BAMAKO, Mali (AP) — The latest on the attack on a hotel in the Malian capital of Bamako. (All times local):
Senegalese President Macky Sall, current chairman of the regional ECOWAS bloc, has visited the luxury hotel in Mali's capital that was shot up by gunmen in an attack that killed 19 people.
During a joint news conference with Mali President Ibrahim Boubacar Keita after touring the attack site, Sall said Sunday that a regional meeting to discuss security concerns would be convened in the coming days, though he provided no details.
Like other countries in the region, Senegal is worried about the threat posed by Islamic militants. Earlier this month, Senegalese authorities announced that several imams had been arrested on suspicion of having ties to the Nigeria-based extremist group Boko Haram.
A Malian army commander says the two gunmen who shot up a luxury hotel in the capital on Friday were armed with two Kalashnikov assault rifles, explosives and "a large amount of ammunition."
Maj. Modibo Nama Traore said Sunday that the gunmen had grenades and other explosives but did not use them in the course of the more than seven-hour siege that killed 19 people. The two attackers also died.
On Saturday, Traore said Malian security forces were hunting for "more than three" people who may have been involved in the attack.
He said no new arrests had been made.
A coalition of separatist groups in northern Mali says Friday's assault on a luxury hotel in the capital was a clear attempt to derail the peace talks they are carrying out with the government.
The assault on the Radisson Blu hotel in Bamako that killed 19 people took place as it was preparing to host the latest meeting of a committee working toward implementation of the peace accord signed by northern rebel groups and the government in June.
Sidi Brahim Ould Sidati, a representative of the Coordination of Azawad Movements and a signatory to the accord, said Sunday that although Mali's Islamic extremist groups were divided they all wanted to doom the peace process.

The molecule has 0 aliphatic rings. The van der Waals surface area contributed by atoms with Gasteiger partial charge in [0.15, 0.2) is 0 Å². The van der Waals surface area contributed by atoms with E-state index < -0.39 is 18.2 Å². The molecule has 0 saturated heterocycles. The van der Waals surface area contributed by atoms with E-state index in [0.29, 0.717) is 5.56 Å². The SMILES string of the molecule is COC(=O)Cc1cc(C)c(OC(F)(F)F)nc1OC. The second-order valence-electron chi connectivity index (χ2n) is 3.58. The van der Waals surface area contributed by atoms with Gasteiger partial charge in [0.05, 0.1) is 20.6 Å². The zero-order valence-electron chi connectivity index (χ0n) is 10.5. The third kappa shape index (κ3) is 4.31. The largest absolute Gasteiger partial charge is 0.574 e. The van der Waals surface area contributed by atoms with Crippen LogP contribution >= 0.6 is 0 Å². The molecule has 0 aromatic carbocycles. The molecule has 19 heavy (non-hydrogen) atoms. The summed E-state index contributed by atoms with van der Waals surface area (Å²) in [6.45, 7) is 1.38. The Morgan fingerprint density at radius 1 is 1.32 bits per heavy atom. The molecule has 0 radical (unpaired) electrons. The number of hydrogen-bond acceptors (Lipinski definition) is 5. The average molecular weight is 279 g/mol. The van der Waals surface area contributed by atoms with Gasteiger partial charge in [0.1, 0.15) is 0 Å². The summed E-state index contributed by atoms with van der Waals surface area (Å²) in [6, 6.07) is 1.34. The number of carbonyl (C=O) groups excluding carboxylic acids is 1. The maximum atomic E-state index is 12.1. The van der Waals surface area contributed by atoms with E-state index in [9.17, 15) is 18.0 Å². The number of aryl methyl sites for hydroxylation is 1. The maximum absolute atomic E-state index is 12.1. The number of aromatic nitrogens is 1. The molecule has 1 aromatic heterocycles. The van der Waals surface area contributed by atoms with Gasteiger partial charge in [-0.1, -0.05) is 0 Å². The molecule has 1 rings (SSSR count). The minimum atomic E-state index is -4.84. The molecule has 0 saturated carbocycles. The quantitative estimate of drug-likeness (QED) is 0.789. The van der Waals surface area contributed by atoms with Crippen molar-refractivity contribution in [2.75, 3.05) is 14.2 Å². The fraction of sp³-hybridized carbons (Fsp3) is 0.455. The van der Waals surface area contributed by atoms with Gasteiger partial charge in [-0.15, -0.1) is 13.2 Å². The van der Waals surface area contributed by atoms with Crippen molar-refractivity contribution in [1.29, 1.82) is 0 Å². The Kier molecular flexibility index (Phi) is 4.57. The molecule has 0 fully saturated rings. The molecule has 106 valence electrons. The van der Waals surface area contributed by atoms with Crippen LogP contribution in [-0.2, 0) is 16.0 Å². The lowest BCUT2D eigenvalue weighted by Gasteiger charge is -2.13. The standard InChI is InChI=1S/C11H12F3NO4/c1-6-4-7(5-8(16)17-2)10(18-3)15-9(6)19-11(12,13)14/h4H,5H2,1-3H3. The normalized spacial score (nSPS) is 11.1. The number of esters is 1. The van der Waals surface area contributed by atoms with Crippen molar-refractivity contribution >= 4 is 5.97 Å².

He said leaflets threatening parties to the accord were distributed in northern cities on Saturday.
Pope Francis has condemned the attack by extremists in a Mali hotel that killed at least 19 people as he prepares to visit three African nations.
The Vatican secretary of state said in a telegram Sunday to the archbishop of Bamoko, Monsignor Jean Zerbo, that the pope "is appalled by this senseless violence," which he "strongly condemns."
The pope leaves Wednesday on a six-day trip to Kenya, Uganda and Central African Republic. During his weekly Angelus blessing, he asked the faithful in St. Peter's Square to pray for "peace and prosperity" in these countries.
Due to security concerns, the pope's top bodyguard is doing an unusual last-minute visit to conflict-wrecked Central African Republic.
Guinea President Alpha Conde says he will announce a three-day mourning period for victims of Friday's attack on a luxury hotel in neighboring Mali's capital that killed 19 people.
Speaking at the headquarters of his political party Sunday, Conde also urged residents to be vigilant and report anyone who looks suspicious.
"When you see a foreigner in your area and you don't know his destination, you need to ask him and if he doesn't give good information call the authorities," Conde said.
Guinea has not been attacked or threatened by Islamic extremists so far.
Conde did not specify when the mourning would begin. Mali's mourning period begins at midnight.